quarters. Colonel Elliott reports that this night the steamer left the Fort Sumter wharf without a proper head of steam, and drifted with the tide below the fort. His attempt to call the attention of the signal and telegraphic operators was unsuccessful for twenty minutes. Additional report from the Stono: Twelve pickets returned from Horse Island about 11 o'clock. About 200 men left the camp on Cole's Island and took the road leading to the batteries, but only 50 came to the works on Long Island and commenced operations. There are 16 schooners, 1 brig. 1 bark, 4 transports, and 1 tug-boat in the Stono and Folly Rivers. Two large transports are off the bar. One gun carriage and limber have been recovered.
The other carriage we have failed to secure in consequence of the parting of the rope. Captain Walpole says he will [send] for another rope and hopes then to succeed. He has had the creek searched carefully and the guns are not to be found.
January 10.-As stated in yesterday's journal, the enemy commenced shelling the city at 11 o'clock last night, firing at intervals of about thirty minutes. After 18 shots had been thrown they ceased at 6 a. m. One shell fell short and 9 failed to explode. There is no material change reported in the Federal fleet except the departure to the southward of one monitor. During the morning batteries on both sides remained silent, but at 3.25 p. m., the enemy opened on the city with three guns from Cumming's Point, firing occasionally the three at the same time and again at intervals of from one to three minutes. Twenty-eight [shells] in all were thrown, when the enemy ceased at 4.35. Fifteen shells did not explode. Batteries Rutledge (with 16 shells), Brooke gun battery (5 shells), and Simkins (with 17 shells) replied to the enemy's fire, and closed soon after the enemy ceased. A reconnaissance has just been made of Dewees', Capers', and Rattlesnake Inlets. The only indications of the enemy's operations were the discovery of two buoys, which are thought to have been placed merely to indicate the position of shoals.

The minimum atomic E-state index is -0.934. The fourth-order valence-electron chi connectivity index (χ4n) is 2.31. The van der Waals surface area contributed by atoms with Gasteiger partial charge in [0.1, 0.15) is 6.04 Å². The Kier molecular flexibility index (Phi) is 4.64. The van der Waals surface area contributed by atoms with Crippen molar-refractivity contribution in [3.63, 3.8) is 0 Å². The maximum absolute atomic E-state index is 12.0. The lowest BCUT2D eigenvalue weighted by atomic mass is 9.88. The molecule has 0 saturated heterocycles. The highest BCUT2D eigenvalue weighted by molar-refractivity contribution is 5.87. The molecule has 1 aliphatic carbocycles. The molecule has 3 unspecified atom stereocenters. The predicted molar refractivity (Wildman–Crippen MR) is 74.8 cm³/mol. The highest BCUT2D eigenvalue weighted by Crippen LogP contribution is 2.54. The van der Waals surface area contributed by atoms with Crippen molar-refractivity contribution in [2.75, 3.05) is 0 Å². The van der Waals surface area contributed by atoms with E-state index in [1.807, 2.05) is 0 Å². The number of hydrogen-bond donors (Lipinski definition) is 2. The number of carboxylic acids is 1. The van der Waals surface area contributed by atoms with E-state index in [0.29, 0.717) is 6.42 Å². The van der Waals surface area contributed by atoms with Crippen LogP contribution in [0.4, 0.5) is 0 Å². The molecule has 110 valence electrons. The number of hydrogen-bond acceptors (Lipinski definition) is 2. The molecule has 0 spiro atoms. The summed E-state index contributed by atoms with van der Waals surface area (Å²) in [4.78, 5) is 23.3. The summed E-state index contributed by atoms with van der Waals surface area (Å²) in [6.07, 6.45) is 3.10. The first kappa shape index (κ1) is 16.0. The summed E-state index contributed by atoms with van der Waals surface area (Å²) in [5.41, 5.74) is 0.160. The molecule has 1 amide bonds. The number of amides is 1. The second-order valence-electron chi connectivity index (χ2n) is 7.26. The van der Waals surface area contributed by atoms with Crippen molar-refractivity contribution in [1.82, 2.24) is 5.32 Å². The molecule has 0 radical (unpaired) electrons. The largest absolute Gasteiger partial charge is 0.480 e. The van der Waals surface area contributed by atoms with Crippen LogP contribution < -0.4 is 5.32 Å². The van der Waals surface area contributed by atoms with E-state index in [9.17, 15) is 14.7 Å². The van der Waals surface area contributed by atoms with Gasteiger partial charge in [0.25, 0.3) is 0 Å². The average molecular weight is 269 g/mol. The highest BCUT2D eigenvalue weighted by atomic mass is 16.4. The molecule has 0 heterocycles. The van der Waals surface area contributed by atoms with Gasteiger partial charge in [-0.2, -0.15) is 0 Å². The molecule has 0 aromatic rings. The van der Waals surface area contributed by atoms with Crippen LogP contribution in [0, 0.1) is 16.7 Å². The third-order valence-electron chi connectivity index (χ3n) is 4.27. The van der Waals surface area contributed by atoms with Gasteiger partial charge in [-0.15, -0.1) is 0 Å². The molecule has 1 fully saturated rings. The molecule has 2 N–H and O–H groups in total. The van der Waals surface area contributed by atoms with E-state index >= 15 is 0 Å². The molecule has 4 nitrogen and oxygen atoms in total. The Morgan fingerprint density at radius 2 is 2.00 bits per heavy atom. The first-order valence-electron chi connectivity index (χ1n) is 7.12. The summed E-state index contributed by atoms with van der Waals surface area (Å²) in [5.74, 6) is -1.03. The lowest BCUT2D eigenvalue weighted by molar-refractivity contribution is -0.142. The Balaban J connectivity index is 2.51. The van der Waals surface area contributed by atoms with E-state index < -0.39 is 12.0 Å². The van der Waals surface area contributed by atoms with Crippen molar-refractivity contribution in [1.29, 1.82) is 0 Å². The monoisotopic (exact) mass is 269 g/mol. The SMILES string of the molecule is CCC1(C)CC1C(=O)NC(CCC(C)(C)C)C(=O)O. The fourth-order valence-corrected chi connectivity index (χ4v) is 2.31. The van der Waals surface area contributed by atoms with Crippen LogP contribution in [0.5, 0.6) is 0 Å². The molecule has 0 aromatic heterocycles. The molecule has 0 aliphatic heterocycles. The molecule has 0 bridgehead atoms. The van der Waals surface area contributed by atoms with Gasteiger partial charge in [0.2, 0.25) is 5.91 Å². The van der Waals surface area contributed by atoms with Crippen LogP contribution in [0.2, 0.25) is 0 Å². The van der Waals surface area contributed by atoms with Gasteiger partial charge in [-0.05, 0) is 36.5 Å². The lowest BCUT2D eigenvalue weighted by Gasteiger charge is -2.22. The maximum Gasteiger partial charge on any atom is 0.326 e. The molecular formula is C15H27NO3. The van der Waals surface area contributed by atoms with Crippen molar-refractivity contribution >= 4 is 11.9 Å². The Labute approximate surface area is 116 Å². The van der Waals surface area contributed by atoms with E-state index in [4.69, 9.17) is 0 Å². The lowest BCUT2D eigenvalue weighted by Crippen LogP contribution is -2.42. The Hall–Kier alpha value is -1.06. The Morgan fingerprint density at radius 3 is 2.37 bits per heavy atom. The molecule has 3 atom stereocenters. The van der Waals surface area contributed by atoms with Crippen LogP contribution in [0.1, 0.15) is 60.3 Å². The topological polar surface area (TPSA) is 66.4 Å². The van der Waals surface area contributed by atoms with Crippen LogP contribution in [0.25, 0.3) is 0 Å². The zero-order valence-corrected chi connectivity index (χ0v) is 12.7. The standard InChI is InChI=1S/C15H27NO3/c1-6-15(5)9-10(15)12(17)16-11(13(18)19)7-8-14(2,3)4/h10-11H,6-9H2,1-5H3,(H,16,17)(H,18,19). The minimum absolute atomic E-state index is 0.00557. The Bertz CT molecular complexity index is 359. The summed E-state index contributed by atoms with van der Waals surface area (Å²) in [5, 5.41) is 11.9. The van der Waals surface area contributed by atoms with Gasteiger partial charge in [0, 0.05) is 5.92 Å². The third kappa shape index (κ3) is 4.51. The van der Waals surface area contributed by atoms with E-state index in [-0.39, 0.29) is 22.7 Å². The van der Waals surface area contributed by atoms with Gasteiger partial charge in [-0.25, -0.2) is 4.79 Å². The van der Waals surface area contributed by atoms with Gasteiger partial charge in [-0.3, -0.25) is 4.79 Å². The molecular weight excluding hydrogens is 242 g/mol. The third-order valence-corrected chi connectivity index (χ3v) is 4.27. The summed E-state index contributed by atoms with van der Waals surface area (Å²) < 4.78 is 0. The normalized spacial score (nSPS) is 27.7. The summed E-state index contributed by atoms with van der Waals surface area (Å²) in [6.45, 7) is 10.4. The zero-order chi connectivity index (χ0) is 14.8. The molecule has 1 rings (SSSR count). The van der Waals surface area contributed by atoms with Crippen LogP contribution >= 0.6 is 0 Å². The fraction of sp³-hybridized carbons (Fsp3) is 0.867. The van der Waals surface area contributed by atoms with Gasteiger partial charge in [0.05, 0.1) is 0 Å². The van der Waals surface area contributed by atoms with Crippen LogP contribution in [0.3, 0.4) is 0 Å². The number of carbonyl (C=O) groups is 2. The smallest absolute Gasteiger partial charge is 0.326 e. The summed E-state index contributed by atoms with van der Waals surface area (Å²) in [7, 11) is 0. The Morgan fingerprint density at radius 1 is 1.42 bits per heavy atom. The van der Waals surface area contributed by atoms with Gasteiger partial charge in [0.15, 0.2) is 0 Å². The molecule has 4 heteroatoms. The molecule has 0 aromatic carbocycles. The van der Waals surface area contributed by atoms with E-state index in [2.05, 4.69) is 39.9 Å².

January 11.-Lieutenant Kemper, with 38 artillerymen, last night relieved Captain King and 40 men from duty in Fort Sumter. During the night there was no firing whatever. Only three monitors are visible among the Federal fleet off the bar. In the morning there were a few exchanges of shots between the batteries on Black Island and our works in the vicinity of Secessionville, and at meridian the hill battery on Morris Island fired one or two shots in the direction of James Island, but soon ceased, as did also the other works. At this time a river steamer was observed towing to the southward a mortar hulk. Until 3.35 p. m. the enemy's as well as our batteries remained silent, when Battery Cumming opened with a light rifled gun upon the city and fired at rather longer intervals than usual until 9.58 p. m., by which time 88 shots had been thrown in the direction, but not into the city, as 85 fell short. This must have been an experiment trial. The result was very satisfactory to us. The shells used are said to have been of the kind known as Wiard shells. Battery Simkins, the works near headquarters (Fort Johnson), and the Brooke gun battery were the only batteries in action to-day, and fired, respectively, 1, 8, and 5 shots. No perceptible effect was produced on the enemy's works, and their fire against us was equally harmless.
January 12.-The weather to-day was damp and foggy, so that no accurate observation of the Federal fleet could be taken. One of the monitors, however, appears still to be missing. Last night a